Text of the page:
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Haryana’s shame: analysis
Speedy justice and alert police can deter rapists
Geetanjali Gayatri/TNS

Chandigarh, November 4
Their stories are all different yet they share the same fate. Be it Hisar, Jind, Fatehabad or Yamunanagar, the victims of rape are condemned to bear the cross and are stigmatised as “accused” even one year after the horrifying incidents as was shown by the series carried recently in The Tribune.

The reason: a poor justice-delivery system made worse by an insensitive society and a patriarchal culture. “The answer lies not only in fast-tracking the trials alone, but also in having time-bound investigations.

“The longer investigations and trials linger, the greater the scope of manipulation,” said Haryana ADGP (Crime against Women) KK Mishra.

Mishra added that caste pressures, money matters, hostile witnesses are a reality that nobody can deny when the cases linger on for months or years. "We are also alive to the need of sensitising policemen at the level of the police stations since most of them are well-versed in handling hardcore crime like murders and dacoity but sometimes fail to do justice in cases requiring sensitivity," Mishra said.

In Jind’s Sachakheda case where Meena immolated herself after being gang raped, the family has accused the police of shoddy investigation and withholding crucial evidence against a policeman accused of aiding the escape of the guilty and acquittal by the court.

“The policeman had claimed that he was on duty. The onus was on him to prove his statement and there were call records to show his location. The police chose to stay mum,” Meena’s father said.

Haryana’s Director General of Police, SN Vashistha, emphasises that security of women is top priority. “We have constituted teams to investigate these cases instead of leaving it to one officer and opened crisis centres in Gurgaon and Faridabad where doctors, policemen and counsellors handle such cases together.

“Besides a helpline, we have introduced women’s PCRs, increased patrolling around educational institutions and insist on registration of an FIR immediately, arrests of accused within 30 hours and put up a challan within 15 days against three months given by the government. We are also inducting more women into the force,” he said.

Despite these claims of attempted “clean police dealings”, pressures of all kinds continue to weigh down the victim and her family. If Rano’s father compromised with the families of the accused to make peace with his life and make it more livable, it was nothing out of the ordinary, said sociologist Prof SR Ahlawat of Rohtak’s Maharishi Dayanand University.

“A number of rapes go unreported because the entire village joins hands to bury the crime by exercising all kinds of pressures on the victim’s family to enter into a compromise which has the compensation element built in. The economic dependence of the lower castes on the higher castes or the well-off is another reason for victim’s family succumbing to a compromise,” Prof Ahlawat said. Flowing against the tide is something the poor, landless villagers cannot afford and give in. Terming the spurt in gang-rapes like the Hisar and the Jind case as a “dangerous trend”, Panjab University’s Prof Rajesh Gill, a sociologist, said, “Earlier, an individual was most unlikely to commit a crime in company. However, this has changed to make way for a newer trend where men commit crimes in groups, each incited by the other and hope they will get away. Sensuality has been glamorised to such an extent that teasing and molesting have become fun. They believe such a violation is fun and it is escapable.”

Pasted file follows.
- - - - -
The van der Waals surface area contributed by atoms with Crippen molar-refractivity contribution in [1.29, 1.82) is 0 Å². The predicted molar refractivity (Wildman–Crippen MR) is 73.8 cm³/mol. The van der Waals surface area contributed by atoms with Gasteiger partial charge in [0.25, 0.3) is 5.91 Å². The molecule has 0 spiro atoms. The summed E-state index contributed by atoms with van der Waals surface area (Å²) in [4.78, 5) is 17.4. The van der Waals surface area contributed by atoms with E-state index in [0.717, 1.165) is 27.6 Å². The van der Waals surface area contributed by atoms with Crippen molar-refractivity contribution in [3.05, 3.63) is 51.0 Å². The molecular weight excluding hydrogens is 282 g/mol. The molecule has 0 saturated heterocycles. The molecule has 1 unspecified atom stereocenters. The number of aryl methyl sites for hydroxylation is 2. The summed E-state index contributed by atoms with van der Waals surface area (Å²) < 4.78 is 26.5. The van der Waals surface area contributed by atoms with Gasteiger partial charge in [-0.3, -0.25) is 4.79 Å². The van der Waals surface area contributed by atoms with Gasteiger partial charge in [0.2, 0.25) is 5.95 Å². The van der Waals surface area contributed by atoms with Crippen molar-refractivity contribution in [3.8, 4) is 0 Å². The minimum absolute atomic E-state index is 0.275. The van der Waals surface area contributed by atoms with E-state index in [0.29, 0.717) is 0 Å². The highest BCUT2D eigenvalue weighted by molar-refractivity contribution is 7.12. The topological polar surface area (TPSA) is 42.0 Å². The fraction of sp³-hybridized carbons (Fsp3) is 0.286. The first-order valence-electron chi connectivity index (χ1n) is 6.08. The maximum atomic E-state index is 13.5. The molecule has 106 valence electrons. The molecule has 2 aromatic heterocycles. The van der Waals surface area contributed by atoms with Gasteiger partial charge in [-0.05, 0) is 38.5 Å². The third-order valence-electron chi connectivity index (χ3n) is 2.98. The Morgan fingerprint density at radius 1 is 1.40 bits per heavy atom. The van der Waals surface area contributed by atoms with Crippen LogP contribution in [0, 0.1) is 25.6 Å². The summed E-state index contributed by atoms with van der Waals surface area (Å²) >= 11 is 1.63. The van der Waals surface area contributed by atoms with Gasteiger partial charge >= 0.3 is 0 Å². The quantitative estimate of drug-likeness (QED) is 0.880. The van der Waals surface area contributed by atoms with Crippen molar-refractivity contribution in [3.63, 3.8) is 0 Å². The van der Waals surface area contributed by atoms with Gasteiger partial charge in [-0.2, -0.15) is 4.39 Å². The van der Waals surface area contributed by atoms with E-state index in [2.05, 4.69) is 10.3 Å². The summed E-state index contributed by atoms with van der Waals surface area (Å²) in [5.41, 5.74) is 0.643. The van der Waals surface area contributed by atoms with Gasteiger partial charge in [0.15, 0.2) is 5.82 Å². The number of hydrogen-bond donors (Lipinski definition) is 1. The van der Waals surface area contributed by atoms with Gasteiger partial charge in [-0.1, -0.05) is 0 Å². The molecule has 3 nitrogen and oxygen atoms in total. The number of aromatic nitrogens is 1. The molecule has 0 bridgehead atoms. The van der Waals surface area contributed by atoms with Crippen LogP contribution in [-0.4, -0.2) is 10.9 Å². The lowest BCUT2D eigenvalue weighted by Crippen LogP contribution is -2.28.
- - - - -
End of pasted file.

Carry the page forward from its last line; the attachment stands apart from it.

Favouring firm handling of such cases — even death penalty in some — to serve as a deterrent to the others, transparent police investigations and fast-tracking trials, Gill said creating the fear of the law would serve the purpose, a view seconded by All-Indian Democratic Women’s Association’s Jagmati Sangwan.

“Haryana is a closed society where men and women live in their own different worlds. Allowing greater mingling of the two sexes at the school and college level, tutoring the children on equality of sexes, checking discrimination and inculcating a political will to come out in support of such victims is the only way forward,” she said adding that most politicians only want to use a case, when it happens, to score brownie points instead of serving the interest of the victim’s family.

The khaps, holding considerable clout in Haryana and standing up for the most preposterous of ideas including banning of jeans for women and use of mobile phones and doling out “justice”, keep mum on rapes.

“We condemn rapes but don’t advocate boycotting families since the accused and the victim are already known to each other in most cases,” remarks Baljit Singh Malik of the Malik khap.

Many feel that the few recently started fast-track courts in Haryana could help in quick disposal of cases only if the investigating agency and prosecution act in tandem to bring out the truth before witnesses turn hostile or the victim’s family chooses to bow out. 





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